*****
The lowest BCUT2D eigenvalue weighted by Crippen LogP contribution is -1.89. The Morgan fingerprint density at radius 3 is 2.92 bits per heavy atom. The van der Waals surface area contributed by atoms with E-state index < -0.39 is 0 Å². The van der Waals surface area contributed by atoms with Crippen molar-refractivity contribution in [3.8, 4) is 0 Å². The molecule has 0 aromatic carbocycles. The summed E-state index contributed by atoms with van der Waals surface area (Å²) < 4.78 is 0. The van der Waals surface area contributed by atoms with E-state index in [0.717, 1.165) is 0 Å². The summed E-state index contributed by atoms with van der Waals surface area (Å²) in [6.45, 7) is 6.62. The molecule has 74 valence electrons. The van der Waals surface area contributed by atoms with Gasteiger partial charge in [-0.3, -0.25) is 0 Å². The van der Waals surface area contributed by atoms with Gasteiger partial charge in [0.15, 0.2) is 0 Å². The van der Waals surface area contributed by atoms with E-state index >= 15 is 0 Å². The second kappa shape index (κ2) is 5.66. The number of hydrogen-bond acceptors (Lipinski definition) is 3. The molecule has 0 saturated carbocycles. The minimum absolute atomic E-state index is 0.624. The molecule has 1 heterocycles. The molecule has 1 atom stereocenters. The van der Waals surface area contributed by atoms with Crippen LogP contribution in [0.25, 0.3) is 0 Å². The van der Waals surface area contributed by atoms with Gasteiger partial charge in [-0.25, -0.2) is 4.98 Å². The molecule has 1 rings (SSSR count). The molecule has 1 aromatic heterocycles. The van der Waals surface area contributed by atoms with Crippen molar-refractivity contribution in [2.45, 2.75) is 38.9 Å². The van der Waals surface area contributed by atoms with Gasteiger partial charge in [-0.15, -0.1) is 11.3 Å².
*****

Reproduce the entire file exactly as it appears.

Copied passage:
The lowest BCUT2D eigenvalue weighted by Crippen LogP contribution is -1.89. The Morgan fingerprint density at radius 3 is 2.92 bits per heavy atom. The van der Waals surface area contributed by atoms with E-state index < -0.39 is 0 Å². The van der Waals surface area contributed by atoms with Crippen molar-refractivity contribution in [3.8, 4) is 0 Å². The molecule has 0 aromatic carbocycles. The summed E-state index contributed by atoms with van der Waals surface area (Å²) < 4.78 is 0. The van der Waals surface area contributed by atoms with E-state index in [0.717, 1.165) is 0 Å². The summed E-state index contributed by atoms with van der Waals surface area (Å²) in [6.45, 7) is 6.62. The molecule has 74 valence electrons. The van der Waals surface area contributed by atoms with Gasteiger partial charge in [-0.3, -0.25) is 0 Å². The van der Waals surface area contributed by atoms with Gasteiger partial charge in [0.15, 0.2) is 0 Å². The van der Waals surface area contributed by atoms with E-state index >= 15 is 0 Å². The second kappa shape index (κ2) is 5.66. The number of hydrogen-bond acceptors (Lipinski definition) is 3. The molecule has 0 saturated carbocycles. The minimum absolute atomic E-state index is 0.624. The molecule has 1 heterocycles. The molecule has 1 atom stereocenters. The van der Waals surface area contributed by atoms with Crippen LogP contribution in [0.25, 0.3) is 0 Å². The van der Waals surface area contributed by atoms with Gasteiger partial charge in [-0.25, -0.2) is 4.98 Å². The molecule has 1 rings (SSSR count). The molecule has 1 aromatic heterocycles. The van der Waals surface area contributed by atoms with Crippen molar-refractivity contribution in [2.45, 2.75) is 38.9 Å². The van der Waals surface area contributed by atoms with Gasteiger partial charge in [-0.15, -0.1) is 11.3 Å².